This book examines archetypal motifs related to aspects of human relationships in contemporary Irish women's short stories from the late 1960s to the present.書籍簡介
This book examines archetypal motifs related to aspects of human relationships in contemporary Irish women's short stories from the late 1960s to the present. These relationships examined embrace not only relationships between men and women, as married couples and lovers, but also women to women relationships as mothers, daughters, sisters or lovers. This book has uncovered certain recurrent motifs which may be construed as archetypal and are employed as a narrative device to express a certain level of feminist awareness by Irish female writers in their stories against the backdrop of Irish feminism emerged in the late 1960s.
This feminist aspect of Irish women's stories appears to address the paradoxes of patriarchal ideology underlying male domination in male/female courtship and marriages, the conflict between patriarchally loyal mothers and rebellious daughters, powerless, but rival, female siblings and peers competing for limited resources and male attention under the Father's law. Motifs of resistance and subversion serve in these stories as metaphors unveiling female protests against an ideology which defines and confines women in the Irish patriarchal context.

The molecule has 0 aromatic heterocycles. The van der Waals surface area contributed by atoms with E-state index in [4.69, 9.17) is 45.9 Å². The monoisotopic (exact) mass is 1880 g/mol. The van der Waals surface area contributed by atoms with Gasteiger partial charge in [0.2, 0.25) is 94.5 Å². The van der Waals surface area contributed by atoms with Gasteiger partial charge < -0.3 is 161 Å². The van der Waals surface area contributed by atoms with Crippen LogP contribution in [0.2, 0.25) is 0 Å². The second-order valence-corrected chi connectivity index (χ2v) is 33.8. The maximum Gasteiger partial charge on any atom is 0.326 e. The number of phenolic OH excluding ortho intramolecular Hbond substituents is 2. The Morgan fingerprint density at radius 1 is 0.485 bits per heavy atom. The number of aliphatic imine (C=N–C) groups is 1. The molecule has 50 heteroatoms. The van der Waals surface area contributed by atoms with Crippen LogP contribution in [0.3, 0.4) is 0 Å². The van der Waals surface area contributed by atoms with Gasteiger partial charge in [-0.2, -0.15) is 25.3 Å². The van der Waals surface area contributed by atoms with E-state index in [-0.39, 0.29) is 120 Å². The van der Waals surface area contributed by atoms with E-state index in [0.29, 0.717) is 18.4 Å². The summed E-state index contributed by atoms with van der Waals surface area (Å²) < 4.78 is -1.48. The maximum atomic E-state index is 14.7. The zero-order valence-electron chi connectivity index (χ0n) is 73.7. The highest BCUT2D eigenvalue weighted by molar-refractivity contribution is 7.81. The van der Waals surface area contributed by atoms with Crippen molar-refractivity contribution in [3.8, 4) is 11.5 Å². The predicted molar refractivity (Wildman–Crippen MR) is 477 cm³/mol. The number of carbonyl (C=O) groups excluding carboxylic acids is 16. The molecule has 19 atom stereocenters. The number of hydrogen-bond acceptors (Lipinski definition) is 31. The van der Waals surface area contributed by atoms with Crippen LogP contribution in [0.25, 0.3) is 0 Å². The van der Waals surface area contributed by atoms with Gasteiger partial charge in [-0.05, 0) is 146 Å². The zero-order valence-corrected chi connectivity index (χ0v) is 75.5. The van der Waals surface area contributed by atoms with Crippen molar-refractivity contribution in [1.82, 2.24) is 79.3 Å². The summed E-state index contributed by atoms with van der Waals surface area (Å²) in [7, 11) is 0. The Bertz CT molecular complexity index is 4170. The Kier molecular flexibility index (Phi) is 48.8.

This book demonstrates a process of transition during which Irish female writers progress from the depiction of women who struggle and fight against unfairness and distortion within an ‘androcentric’ culture to a new direction in which such writers describe a situation where women recognise the internalisation of the ‘false consciousness’ of patriarchy and, out of this recognition, may be eventually able to develop further their sense of self and individuality. The archetypal motifs in Irish women's stories also illustrate a kind of continuity of an ancient female archetype of female rebellious powers which in female literary imagination never ceases to resurface in the face of patriarchal suppression.
Ann Wan-lih Chang, was born in Taipei and currently lives in Kaohsiung. She received her M.A. at the Queen's University of Belfast in 1997 and her Ph.D. at the University of Ulster in 2006. Her major fields of study and research are contemporary Irish women's writing, the short fiction genre, discourse of stereotypes and archetypes in literary texts. Currently she is the assistant professor of the Department of Applied English at Shih-chien University, Kaohsiung Campus.
1. Pursuit, Submission and Subversion in Love and Marriage
2. Resistance Between Mothers and Daughters
3. The Ambiguity and Ambivalence of Sisterhood
Appendix: Alphabetical List of Short Stories